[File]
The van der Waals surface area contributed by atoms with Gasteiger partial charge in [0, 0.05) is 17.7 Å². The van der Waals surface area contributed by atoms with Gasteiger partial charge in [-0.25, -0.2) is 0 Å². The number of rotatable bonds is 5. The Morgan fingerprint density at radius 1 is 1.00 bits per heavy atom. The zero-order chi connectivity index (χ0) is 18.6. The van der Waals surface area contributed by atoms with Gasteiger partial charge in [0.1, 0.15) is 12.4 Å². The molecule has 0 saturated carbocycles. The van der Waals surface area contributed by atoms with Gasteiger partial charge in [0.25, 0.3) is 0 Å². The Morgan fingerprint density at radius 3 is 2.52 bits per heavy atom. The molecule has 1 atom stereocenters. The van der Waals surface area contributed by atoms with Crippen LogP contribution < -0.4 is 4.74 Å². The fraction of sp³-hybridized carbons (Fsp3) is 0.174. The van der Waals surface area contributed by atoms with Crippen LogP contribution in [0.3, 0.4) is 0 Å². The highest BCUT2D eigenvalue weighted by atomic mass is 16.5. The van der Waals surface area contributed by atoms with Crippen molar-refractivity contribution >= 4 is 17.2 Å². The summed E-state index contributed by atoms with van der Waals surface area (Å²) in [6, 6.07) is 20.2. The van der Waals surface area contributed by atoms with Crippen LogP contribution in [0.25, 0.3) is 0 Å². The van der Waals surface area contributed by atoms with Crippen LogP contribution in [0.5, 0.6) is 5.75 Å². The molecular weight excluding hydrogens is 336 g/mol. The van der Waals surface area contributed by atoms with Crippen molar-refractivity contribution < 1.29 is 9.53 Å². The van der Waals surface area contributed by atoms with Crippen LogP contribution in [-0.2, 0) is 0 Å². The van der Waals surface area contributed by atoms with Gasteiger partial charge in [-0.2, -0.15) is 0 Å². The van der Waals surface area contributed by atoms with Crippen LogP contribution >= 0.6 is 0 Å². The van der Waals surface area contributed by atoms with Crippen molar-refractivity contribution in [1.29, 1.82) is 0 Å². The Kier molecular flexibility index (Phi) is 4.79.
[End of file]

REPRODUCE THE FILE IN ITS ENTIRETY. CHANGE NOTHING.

The van der Waals surface area contributed by atoms with Gasteiger partial charge in [0, 0.05) is 17.7 Å². The van der Waals surface area contributed by atoms with Gasteiger partial charge in [-0.25, -0.2) is 0 Å². The number of rotatable bonds is 5. The Morgan fingerprint density at radius 1 is 1.00 bits per heavy atom. The zero-order chi connectivity index (χ0) is 18.6. The van der Waals surface area contributed by atoms with Gasteiger partial charge in [0.1, 0.15) is 12.4 Å². The molecule has 0 saturated carbocycles. The van der Waals surface area contributed by atoms with Gasteiger partial charge in [0.25, 0.3) is 0 Å². The Morgan fingerprint density at radius 3 is 2.52 bits per heavy atom. The molecule has 1 atom stereocenters. The van der Waals surface area contributed by atoms with Crippen LogP contribution < -0.4 is 4.74 Å². The fraction of sp³-hybridized carbons (Fsp3) is 0.174. The van der Waals surface area contributed by atoms with Crippen LogP contribution in [0.3, 0.4) is 0 Å². The highest BCUT2D eigenvalue weighted by atomic mass is 16.5. The van der Waals surface area contributed by atoms with Crippen molar-refractivity contribution >= 4 is 17.2 Å². The summed E-state index contributed by atoms with van der Waals surface area (Å²) in [6, 6.07) is 20.2. The van der Waals surface area contributed by atoms with Crippen LogP contribution in [0.25, 0.3) is 0 Å². The van der Waals surface area contributed by atoms with Crippen LogP contribution in [0.5, 0.6) is 5.75 Å². The molecular weight excluding hydrogens is 336 g/mol. The van der Waals surface area contributed by atoms with Crippen molar-refractivity contribution < 1.29 is 9.53 Å². The van der Waals surface area contributed by atoms with Crippen LogP contribution in [-0.2, 0) is 0 Å². The van der Waals surface area contributed by atoms with Gasteiger partial charge in [-0.2, -0.15) is 0 Å². The van der Waals surface area contributed by atoms with Crippen LogP contribution >= 0.6 is 0 Å². The van der Waals surface area contributed by atoms with Crippen molar-refractivity contribution in [1.29, 1.82) is 0 Å². The Kier molecular flexibility index (Phi) is 4.79.